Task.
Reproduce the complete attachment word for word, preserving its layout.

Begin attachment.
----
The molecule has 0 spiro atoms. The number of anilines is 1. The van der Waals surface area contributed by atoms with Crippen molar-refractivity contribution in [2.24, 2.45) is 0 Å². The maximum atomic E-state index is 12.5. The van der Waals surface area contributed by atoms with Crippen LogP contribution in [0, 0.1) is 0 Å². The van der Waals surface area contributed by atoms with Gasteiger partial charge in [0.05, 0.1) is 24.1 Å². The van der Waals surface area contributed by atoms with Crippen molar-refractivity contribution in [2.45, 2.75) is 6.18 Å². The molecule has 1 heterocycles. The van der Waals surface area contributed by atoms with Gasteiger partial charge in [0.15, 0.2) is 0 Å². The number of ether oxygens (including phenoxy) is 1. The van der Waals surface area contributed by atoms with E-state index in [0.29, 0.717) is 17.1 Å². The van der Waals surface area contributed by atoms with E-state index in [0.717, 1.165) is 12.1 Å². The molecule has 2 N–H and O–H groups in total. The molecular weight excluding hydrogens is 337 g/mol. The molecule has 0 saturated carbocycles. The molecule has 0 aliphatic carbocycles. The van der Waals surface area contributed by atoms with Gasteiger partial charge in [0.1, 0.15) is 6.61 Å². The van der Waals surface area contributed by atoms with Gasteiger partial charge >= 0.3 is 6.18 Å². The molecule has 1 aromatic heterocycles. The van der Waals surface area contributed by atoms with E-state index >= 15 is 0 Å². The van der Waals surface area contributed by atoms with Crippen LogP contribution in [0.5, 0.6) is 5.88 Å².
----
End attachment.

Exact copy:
The molecule has 0 spiro atoms. The number of anilines is 1. The van der Waals surface area contributed by atoms with Crippen molar-refractivity contribution in [2.24, 2.45) is 0 Å². The maximum atomic E-state index is 12.5. The van der Waals surface area contributed by atoms with Crippen LogP contribution in [0, 0.1) is 0 Å². The van der Waals surface area contributed by atoms with Gasteiger partial charge in [0.05, 0.1) is 24.1 Å². The van der Waals surface area contributed by atoms with Crippen molar-refractivity contribution in [2.45, 2.75) is 6.18 Å². The molecule has 1 heterocycles. The van der Waals surface area contributed by atoms with Gasteiger partial charge in [0.15, 0.2) is 0 Å². The number of ether oxygens (including phenoxy) is 1. The van der Waals surface area contributed by atoms with E-state index in [0.29, 0.717) is 17.1 Å². The van der Waals surface area contributed by atoms with E-state index in [0.717, 1.165) is 12.1 Å². The molecule has 2 N–H and O–H groups in total. The molecular weight excluding hydrogens is 337 g/mol. The molecule has 0 saturated carbocycles. The molecule has 0 aliphatic carbocycles. The van der Waals surface area contributed by atoms with Gasteiger partial charge in [0.1, 0.15) is 6.61 Å². The van der Waals surface area contributed by atoms with Gasteiger partial charge >= 0.3 is 6.18 Å². The molecule has 1 aromatic heterocycles. The van der Waals surface area contributed by atoms with E-state index >= 15 is 0 Å². The van der Waals surface area contributed by atoms with Crippen LogP contribution in [0.5, 0.6) is 5.88 Å².